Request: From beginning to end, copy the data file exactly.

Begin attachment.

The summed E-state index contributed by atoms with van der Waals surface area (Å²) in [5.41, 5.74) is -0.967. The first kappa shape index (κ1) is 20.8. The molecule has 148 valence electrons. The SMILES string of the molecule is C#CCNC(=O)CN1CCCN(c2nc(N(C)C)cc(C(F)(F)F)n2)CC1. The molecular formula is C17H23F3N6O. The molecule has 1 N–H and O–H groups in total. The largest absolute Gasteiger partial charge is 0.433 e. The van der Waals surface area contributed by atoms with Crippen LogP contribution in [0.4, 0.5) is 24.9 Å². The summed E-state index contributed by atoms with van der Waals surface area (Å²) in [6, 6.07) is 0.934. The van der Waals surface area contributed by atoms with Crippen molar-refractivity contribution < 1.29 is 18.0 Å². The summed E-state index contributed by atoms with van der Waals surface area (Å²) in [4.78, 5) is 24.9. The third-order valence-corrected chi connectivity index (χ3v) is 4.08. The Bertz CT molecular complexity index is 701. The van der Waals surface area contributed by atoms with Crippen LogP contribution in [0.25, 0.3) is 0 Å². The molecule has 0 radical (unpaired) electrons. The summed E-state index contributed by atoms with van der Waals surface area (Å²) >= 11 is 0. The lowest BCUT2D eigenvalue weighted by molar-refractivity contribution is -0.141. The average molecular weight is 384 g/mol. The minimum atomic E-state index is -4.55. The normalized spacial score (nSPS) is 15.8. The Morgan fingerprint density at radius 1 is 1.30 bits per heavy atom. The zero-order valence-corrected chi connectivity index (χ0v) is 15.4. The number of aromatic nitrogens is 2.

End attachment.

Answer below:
The summed E-state index contributed by atoms with van der Waals surface area (Å²) in [5.41, 5.74) is -0.967. The first kappa shape index (κ1) is 20.8. The molecule has 148 valence electrons. The SMILES string of the molecule is C#CCNC(=O)CN1CCCN(c2nc(N(C)C)cc(C(F)(F)F)n2)CC1. The molecular formula is C17H23F3N6O. The molecule has 1 N–H and O–H groups in total. The largest absolute Gasteiger partial charge is 0.433 e. The van der Waals surface area contributed by atoms with Crippen LogP contribution in [0.4, 0.5) is 24.9 Å². The summed E-state index contributed by atoms with van der Waals surface area (Å²) in [6, 6.07) is 0.934. The van der Waals surface area contributed by atoms with Crippen molar-refractivity contribution < 1.29 is 18.0 Å². The summed E-state index contributed by atoms with van der Waals surface area (Å²) in [4.78, 5) is 24.9. The third-order valence-corrected chi connectivity index (χ3v) is 4.08. The Bertz CT molecular complexity index is 701. The van der Waals surface area contributed by atoms with Crippen LogP contribution in [0.25, 0.3) is 0 Å². The molecule has 0 radical (unpaired) electrons. The summed E-state index contributed by atoms with van der Waals surface area (Å²) >= 11 is 0. The lowest BCUT2D eigenvalue weighted by molar-refractivity contribution is -0.141. The average molecular weight is 384 g/mol. The minimum atomic E-state index is -4.55. The normalized spacial score (nSPS) is 15.8. The Morgan fingerprint density at radius 1 is 1.30 bits per heavy atom. The zero-order valence-corrected chi connectivity index (χ0v) is 15.4. The number of aromatic nitrogens is 2.